View from the house: Faith groups can give vital support
- Credit: Archant
I recently visited charity Fareshare in Deptford. They obtain surplus food – eg unwanted supermarket stock – and supply it to foodbanks and community groups.
Before the pandemic, they were sending one ton of food per week to Newham. Now they send 20 tons.
Meeting the need for food in the pandemic has required a huge mobilisation in our community.
Council officers realised early on that faith groups could play a major part in helping needy families.
Bonny Downs Baptist Church, Highway Vineyard Church, Ibrahim Mosque, Manor Park Christian Fellowship and City Chapel have all done a great job in my constituency this year.
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Anecdotal evidence emerged from around the country that local authorities were working with churches and faith groups in new ways during the coronavirus pandemic. I chair the all-party parliamentary group on Faith and Society. We wanted to take a closer look at what was happening. So, over the summer, I worked with researchers at the Faiths & Civil Society Unit at Goldsmiths, University of London.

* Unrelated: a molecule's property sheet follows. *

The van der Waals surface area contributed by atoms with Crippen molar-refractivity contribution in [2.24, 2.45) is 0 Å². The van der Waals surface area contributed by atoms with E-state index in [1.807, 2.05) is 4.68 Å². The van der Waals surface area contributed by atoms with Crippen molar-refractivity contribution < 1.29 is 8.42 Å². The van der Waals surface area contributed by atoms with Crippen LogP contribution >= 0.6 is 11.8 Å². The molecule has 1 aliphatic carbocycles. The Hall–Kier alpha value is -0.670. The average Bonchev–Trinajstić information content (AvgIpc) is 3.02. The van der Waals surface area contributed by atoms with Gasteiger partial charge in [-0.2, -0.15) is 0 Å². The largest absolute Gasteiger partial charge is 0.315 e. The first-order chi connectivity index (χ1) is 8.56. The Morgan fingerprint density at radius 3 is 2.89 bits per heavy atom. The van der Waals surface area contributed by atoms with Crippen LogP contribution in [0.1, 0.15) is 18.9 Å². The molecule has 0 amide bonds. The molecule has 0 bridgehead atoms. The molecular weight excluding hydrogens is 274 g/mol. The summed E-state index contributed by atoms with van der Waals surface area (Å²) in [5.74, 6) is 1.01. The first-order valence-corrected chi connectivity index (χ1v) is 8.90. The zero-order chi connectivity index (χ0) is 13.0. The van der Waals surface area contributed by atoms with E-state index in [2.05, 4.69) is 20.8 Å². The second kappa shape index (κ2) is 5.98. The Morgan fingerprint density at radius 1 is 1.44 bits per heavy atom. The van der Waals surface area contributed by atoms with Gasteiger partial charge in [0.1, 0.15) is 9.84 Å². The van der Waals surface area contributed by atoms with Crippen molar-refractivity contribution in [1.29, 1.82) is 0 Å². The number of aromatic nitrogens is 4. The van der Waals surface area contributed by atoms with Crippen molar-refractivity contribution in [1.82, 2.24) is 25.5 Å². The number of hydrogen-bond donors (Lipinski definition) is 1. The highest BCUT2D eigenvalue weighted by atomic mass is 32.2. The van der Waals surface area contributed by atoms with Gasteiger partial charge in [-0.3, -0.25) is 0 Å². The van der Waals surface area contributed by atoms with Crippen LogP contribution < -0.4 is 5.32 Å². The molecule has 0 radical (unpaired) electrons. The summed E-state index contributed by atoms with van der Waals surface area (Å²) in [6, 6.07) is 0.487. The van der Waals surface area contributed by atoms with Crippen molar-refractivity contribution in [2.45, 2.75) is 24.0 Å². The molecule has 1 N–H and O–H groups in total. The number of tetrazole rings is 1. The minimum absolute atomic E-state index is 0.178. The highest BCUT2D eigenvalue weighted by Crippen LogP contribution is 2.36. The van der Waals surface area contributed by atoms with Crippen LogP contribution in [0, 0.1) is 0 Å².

We sent a survey to all 408 UK local authorities. We also conducted 55 in-depth interviews with local authority leaders and co-ordinators of faith-based projects.
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Over two-thirds of local authorities surveyed reported an increase in partnership working with faith groups in the pandemic. 91 per cent of councils described their experience of partnership with faith groups as ‘very positive’ or ‘positive’. And 76pc expect the new partnerships with faith groups to continue after the pandemic.
People sometimes think that religious faith is on the way out. It is often seen as irrelevant, or possibly harmful, to community wellbeing.
Our report, “Keeping the Faith”, shows that faith groups, like those in Newham – far from being on the way out – have vital resources which are crucial for community wellbeing, and which cannot be found anywhere else.